Lying - this ranks as one of the top pet peeves for most of my clients. Those who deliberately mislead or withhold truthful information with the sole intent of harming another, protecting themselves or creating drama in your life. While some like the delusional sense of power associated with lying, not all misinformation is an actual fib. Sometimes, people share information they believe to be true for a variety of reasons. Either way, one must confront a deliberate untruth, ask questions to gain a deeper understanding of what really transpired, take into consideration the nature of the one relaying the information, and ultimately draw their own conclusions.

Hypocrites - those who talk and good talk but fail to live up to their own standards of excellence. Based in feelings of insecurity, hypocrites feel they must project a certain image in order to be admired, loved, or accepted by their peers. Many live in denial of the truth about themselves because facing it is too painful or frightening. Being transparent about your own imperfections helps them to feel more comfortable opening up about their own. Whether or not they are ready to face their own insecurities, it can prove beneficial to call them on their pretense and encourage them to be more truthful. Whatever the case, refrain from judging them. They are struggling with their own personal demons.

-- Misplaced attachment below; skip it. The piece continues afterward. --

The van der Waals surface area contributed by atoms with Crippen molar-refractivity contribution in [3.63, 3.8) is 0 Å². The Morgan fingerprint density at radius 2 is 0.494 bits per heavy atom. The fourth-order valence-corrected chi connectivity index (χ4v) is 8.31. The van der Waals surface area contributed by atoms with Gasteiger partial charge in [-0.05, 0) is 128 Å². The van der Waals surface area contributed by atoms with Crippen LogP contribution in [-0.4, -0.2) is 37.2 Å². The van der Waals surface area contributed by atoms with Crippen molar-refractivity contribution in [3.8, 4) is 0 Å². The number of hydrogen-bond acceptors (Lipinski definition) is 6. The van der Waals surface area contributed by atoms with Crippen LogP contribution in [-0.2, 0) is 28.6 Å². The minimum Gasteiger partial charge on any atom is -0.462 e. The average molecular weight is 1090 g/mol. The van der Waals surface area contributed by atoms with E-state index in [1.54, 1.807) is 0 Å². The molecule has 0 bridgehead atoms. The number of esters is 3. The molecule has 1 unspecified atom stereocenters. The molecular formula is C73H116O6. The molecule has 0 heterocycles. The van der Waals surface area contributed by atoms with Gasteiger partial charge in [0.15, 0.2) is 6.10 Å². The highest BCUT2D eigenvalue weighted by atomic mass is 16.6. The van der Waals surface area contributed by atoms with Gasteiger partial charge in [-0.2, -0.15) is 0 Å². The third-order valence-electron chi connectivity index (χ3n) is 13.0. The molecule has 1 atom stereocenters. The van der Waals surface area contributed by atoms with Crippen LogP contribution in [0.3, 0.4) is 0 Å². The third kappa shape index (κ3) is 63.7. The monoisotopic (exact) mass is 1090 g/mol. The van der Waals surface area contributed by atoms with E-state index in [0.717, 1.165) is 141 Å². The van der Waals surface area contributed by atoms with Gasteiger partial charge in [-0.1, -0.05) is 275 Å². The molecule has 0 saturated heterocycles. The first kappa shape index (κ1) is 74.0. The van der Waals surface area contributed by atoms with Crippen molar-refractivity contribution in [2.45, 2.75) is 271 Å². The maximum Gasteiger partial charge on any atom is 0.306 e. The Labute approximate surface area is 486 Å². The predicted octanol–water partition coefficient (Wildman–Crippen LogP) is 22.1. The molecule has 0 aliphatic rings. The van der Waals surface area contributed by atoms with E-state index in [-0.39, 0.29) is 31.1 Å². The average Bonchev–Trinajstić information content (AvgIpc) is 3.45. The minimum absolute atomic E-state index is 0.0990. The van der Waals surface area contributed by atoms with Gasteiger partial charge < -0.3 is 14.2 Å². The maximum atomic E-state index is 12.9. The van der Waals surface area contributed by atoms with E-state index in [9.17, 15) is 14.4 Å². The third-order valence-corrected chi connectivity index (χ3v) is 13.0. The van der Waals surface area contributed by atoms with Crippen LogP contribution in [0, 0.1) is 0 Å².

Unfairness - wherever did we come up with the notion that life is supposed to be fair? It isn't. If I do good I'll be rewarded. If I'm kind people will like me. If I work hard I'll get ahead in life. No one is exempt from injustice and unfairness. We learn nothing from a life that is balanced and just. Inequity teaches us valuable lessons such as forgiveness, determination and fortitude, assertiveness, and much more. The concept of justice is irrational because we are a world of imperfect, troubled people making decisions that impact others. By that very fact alone, life cannot and never will be fair and balanced. Acceptance of that simple reality can alleviate a lot of frustration and anger associated with life's inequalities.